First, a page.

I finally put my phone aside and let her actually be a one-year-old on her birthday, but it really got me thinking about my need to post perfectly filtered pictures to my social media outlets. 

And so, my personal challenge was born. Only the first picture of a moment. No added filter.  Here are a few of the shots I got:

Not great. I didn't even post them all, quite frankly, because I didn't want to annoy all my Instagram followers with an onslaught of poor quality and blurriness.  

On Monday, when the idea popped into my mind, I knew it would culminate with a piece of writing.  I thought, though, that it would be a reflection of how I hide behind filters and only post these facades of the beautiful things I do all day.  I thought I would compare the ratio of beautiful pictures I take of Lily to the blurry or screaming pictures I don’t take of her.  I could write about that (it truly is a lot blurrier around here than filters allow), but that’s not really what the pictures taught me. 

In my case this week, one take, no filter pictures told a better story.   They had more emotions and more movement.  They weren’t the result of a staged third attempt because I hadn’t quite captured the face perfectly the first time Lily made it.  The picture was the moment and told the story itself.

They were better because they were worse (from a strictly philosophical stance).

But more importantly, I found myself enjoying moments more.  I would snap one picture, then put my phone down and just watch Lily.  It’s something I’ve been trying to do more anyway—take less real pictures and more mental ones.  To be fully present in situations rather than trying to capture every awesome moment on film (because I could—Lily is awesome). 

And what I’ve found is that when I’m taking mental pictures, I’m remembering the moment better because I’m actually present in it.  I’m not just a prop. 

So, I guess, here’s to being present.  To living in moments rather than trying to capture them perfectly. 

Lily’s not about that anyway.

1 She also had just woken up and her hair was a mess.  Gasp.

Sunday, June 15, 2014


word of the day: crisis \ˈkrī-səs\ an emotionally significant event or radical change of status in a person's life; the turning point

I bought a tube of lipstick the other day1.

I saw a picture of a girl wearing lipstick in a magazine that mysteriously gets delivered to my house every month and decided in that moment that I had to own some.  It’s noteworthy that I bought a tube of lipstick because I’ve never worn lipstick a day in my life.  But now I do.  And, I even like it.

I’ve been thinking a lot about that tube of lipstick since I bought it.  Mostly, I think, because it reminds me of my mom.  Unlike me, my mom has always worn lipstick.  Hers always came in really shiny gold tubes, and I loved to look at them when I was a kid.  Moms wear lipstick, at least mine always did and does, so when I bought that tube, I had this feeling that I was really solidifying myself in the ranks of motherhood.  Or, in the least, I was finally becoming an adult.  Or something.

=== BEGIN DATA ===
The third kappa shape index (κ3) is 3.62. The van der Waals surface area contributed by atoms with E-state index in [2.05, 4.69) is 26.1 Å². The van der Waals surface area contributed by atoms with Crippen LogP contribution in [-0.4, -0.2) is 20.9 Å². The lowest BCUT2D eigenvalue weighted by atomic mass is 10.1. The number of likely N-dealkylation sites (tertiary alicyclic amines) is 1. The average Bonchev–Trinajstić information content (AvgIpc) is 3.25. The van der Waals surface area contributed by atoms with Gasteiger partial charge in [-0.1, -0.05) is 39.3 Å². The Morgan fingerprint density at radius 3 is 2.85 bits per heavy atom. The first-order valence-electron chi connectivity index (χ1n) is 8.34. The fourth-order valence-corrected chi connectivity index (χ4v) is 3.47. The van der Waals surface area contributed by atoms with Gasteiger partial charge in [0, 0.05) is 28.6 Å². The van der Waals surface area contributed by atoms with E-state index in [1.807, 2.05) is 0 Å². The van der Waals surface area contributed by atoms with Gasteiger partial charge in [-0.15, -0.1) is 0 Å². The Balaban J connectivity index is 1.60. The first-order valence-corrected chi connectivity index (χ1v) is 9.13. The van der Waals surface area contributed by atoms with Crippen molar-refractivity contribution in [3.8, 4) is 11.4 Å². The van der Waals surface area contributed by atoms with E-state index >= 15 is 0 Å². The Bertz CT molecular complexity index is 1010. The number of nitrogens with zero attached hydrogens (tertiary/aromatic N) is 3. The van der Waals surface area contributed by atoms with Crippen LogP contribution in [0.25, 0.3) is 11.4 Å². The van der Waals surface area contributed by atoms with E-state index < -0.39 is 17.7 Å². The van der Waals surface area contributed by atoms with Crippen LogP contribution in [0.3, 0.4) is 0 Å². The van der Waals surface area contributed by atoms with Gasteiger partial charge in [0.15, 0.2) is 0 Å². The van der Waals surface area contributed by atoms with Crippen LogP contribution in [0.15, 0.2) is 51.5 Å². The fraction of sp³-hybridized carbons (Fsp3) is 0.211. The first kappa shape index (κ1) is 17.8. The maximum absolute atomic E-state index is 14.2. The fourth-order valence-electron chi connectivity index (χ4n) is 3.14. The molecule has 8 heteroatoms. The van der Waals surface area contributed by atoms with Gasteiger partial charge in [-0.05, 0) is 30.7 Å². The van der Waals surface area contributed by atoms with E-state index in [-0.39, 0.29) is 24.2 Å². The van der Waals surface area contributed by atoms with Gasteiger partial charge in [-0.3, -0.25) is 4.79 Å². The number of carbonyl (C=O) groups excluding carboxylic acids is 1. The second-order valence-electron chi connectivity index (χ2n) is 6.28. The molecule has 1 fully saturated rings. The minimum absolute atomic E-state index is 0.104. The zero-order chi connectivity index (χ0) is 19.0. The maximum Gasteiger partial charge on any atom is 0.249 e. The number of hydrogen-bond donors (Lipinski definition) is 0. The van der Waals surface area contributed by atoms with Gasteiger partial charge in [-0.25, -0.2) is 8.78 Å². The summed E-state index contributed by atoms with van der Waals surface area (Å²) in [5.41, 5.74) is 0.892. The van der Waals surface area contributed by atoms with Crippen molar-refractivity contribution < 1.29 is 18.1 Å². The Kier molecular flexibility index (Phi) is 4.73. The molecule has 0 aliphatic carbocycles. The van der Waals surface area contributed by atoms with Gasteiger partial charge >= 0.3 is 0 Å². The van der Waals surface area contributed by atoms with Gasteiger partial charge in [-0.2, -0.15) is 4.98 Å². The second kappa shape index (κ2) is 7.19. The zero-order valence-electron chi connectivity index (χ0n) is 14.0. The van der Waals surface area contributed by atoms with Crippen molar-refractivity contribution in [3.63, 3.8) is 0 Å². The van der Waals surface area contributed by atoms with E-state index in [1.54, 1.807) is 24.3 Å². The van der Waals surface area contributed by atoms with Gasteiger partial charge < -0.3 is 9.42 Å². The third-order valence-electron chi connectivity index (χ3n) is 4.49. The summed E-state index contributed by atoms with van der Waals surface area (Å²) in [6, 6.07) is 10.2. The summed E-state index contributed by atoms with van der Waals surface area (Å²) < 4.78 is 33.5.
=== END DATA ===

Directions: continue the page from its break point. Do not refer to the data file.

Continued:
I guess, for a very small moment, I wrapped my identity up in the idea of lipstick.  Which seems a strange thing to think unless you know me very well, and then you might know that I’m often thinking about identity (it’s a recurring theme in my life).

I wrote my last post about how motherhood has not so much changed me as it has revealed me.  Since then, I don’t think I have done as much thinking about identity as I really should have2.

You see, I think I lost sight of who I am for a while. I forgot amidst the diapers and papers and books and toys and dinners and studying and everything else that spins around on my plates that, I am, above all, a citizen with God’s people and a dwelling in which God lives by his Spirit (Ephesians 2: 19 &22).

I am not defined by the fact that I’m a mom any more than I’m defined by a silly little tube of lipstick (Coral Ambition to be very specific.  I just took a quick break to put some on). 

I had a thought recently that I have been having somewhat of a suppressed identity crisis. That was quickly followed by a thought that an identity crisis sounded like a pretty bad thing.  Then that really got me thinking.

Isn’t every day an identity crisis?  Words like significant event, radical change, and turning point stand out to me in the definition.  It seems to me that each day I am faced with a choice of what to believe about myself.  The significance of that choice is obvious and the implications are endless.  When I believe lies about who I am and when I lose focus on Truth, I succumb to things like self-pity, fear, despair (and on and on and on). 

I guess I concluded that an identity crisis is not such a bad thing.  A crisis is just a turning point, after all.  It’s what you choose in those moments that have the power to change you.  And, in this moment, I choose Truth.

And lipstick, obviously. 
She knows what's up.  It's like she can see inside my soul.
1 I recognize that this is rather a strange way to begin a blog post after complete radio silence for 6 months and poor “blogsmanship” for the entire year prior.  There are reasons, yes of course there are reasons, but none of them are yet print ready.  So, there you go.  In case you were wondering.

2 This is the most likely reason for the previously mentioned “complete radio silence.” And by “most likely,” I know that it is.  I just don’t want to write about it yet.